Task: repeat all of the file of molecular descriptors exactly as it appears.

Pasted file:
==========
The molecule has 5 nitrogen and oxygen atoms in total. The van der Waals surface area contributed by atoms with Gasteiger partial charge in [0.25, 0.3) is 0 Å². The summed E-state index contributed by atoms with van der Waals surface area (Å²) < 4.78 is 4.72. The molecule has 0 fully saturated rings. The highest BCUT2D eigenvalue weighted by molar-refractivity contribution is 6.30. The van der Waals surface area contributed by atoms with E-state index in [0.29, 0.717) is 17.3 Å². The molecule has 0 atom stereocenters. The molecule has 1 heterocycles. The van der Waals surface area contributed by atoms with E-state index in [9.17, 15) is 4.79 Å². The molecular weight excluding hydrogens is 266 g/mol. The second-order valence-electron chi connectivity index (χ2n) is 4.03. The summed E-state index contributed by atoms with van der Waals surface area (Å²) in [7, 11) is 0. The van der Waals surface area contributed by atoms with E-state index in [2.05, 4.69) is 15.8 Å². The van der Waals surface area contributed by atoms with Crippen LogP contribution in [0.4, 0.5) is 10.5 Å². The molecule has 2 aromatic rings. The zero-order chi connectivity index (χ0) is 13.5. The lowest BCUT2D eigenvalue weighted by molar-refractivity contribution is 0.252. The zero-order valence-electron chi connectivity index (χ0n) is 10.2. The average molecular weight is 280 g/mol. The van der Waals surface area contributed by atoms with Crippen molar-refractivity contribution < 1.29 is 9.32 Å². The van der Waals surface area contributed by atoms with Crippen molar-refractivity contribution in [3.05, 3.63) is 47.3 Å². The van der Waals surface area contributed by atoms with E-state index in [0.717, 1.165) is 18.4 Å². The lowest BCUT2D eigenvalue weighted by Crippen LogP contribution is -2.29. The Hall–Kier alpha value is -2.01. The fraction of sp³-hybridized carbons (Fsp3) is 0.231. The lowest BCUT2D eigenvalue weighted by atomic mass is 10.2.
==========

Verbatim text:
The molecule has 5 nitrogen and oxygen atoms in total. The van der Waals surface area contributed by atoms with Gasteiger partial charge in [0.25, 0.3) is 0 Å². The summed E-state index contributed by atoms with van der Waals surface area (Å²) < 4.78 is 4.72. The molecule has 0 fully saturated rings. The highest BCUT2D eigenvalue weighted by molar-refractivity contribution is 6.30. The van der Waals surface area contributed by atoms with E-state index in [0.29, 0.717) is 17.3 Å². The molecule has 0 atom stereocenters. The molecule has 1 heterocycles. The van der Waals surface area contributed by atoms with E-state index in [9.17, 15) is 4.79 Å². The molecular weight excluding hydrogens is 266 g/mol. The second-order valence-electron chi connectivity index (χ2n) is 4.03. The summed E-state index contributed by atoms with van der Waals surface area (Å²) in [7, 11) is 0. The van der Waals surface area contributed by atoms with E-state index in [2.05, 4.69) is 15.8 Å². The van der Waals surface area contributed by atoms with Crippen LogP contribution in [0.4, 0.5) is 10.5 Å². The molecule has 2 aromatic rings. The zero-order chi connectivity index (χ0) is 13.5. The lowest BCUT2D eigenvalue weighted by molar-refractivity contribution is 0.252. The zero-order valence-electron chi connectivity index (χ0n) is 10.2. The average molecular weight is 280 g/mol. The van der Waals surface area contributed by atoms with Crippen molar-refractivity contribution < 1.29 is 9.32 Å². The van der Waals surface area contributed by atoms with Crippen molar-refractivity contribution in [3.05, 3.63) is 47.3 Å². The van der Waals surface area contributed by atoms with E-state index in [0.717, 1.165) is 18.4 Å². The lowest BCUT2D eigenvalue weighted by Crippen LogP contribution is -2.29. The Hall–Kier alpha value is -2.01. The fraction of sp³-hybridized carbons (Fsp3) is 0.231. The lowest BCUT2D eigenvalue weighted by atomic mass is 10.2.